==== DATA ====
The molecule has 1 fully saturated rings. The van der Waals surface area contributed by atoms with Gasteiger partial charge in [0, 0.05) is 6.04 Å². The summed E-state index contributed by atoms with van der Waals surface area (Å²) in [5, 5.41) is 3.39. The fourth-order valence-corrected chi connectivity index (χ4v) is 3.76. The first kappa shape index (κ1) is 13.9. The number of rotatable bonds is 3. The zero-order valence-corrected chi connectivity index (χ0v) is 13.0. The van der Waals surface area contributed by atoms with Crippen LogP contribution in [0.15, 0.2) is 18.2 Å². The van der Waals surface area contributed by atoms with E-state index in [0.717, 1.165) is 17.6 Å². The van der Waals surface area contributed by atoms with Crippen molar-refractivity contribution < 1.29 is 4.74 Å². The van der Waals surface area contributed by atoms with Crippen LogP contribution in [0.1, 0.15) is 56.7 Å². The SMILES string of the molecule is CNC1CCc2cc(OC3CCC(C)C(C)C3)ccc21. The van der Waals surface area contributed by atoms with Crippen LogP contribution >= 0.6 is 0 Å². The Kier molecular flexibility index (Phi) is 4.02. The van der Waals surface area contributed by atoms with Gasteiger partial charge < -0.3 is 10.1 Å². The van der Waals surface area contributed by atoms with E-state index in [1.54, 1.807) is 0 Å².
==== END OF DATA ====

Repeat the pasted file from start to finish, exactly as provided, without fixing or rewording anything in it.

The molecule has 1 fully saturated rings. The van der Waals surface area contributed by atoms with Gasteiger partial charge in [0, 0.05) is 6.04 Å². The summed E-state index contributed by atoms with van der Waals surface area (Å²) in [5, 5.41) is 3.39. The fourth-order valence-corrected chi connectivity index (χ4v) is 3.76. The first kappa shape index (κ1) is 13.9. The number of rotatable bonds is 3. The zero-order valence-corrected chi connectivity index (χ0v) is 13.0. The van der Waals surface area contributed by atoms with Crippen LogP contribution in [0.15, 0.2) is 18.2 Å². The van der Waals surface area contributed by atoms with E-state index in [0.717, 1.165) is 17.6 Å². The van der Waals surface area contributed by atoms with Crippen molar-refractivity contribution < 1.29 is 4.74 Å². The van der Waals surface area contributed by atoms with Crippen LogP contribution in [0.1, 0.15) is 56.7 Å². The SMILES string of the molecule is CNC1CCc2cc(OC3CCC(C)C(C)C3)ccc21. The van der Waals surface area contributed by atoms with Crippen LogP contribution >= 0.6 is 0 Å². The Kier molecular flexibility index (Phi) is 4.02. The van der Waals surface area contributed by atoms with Gasteiger partial charge < -0.3 is 10.1 Å². The van der Waals surface area contributed by atoms with E-state index in [1.54, 1.807) is 0 Å².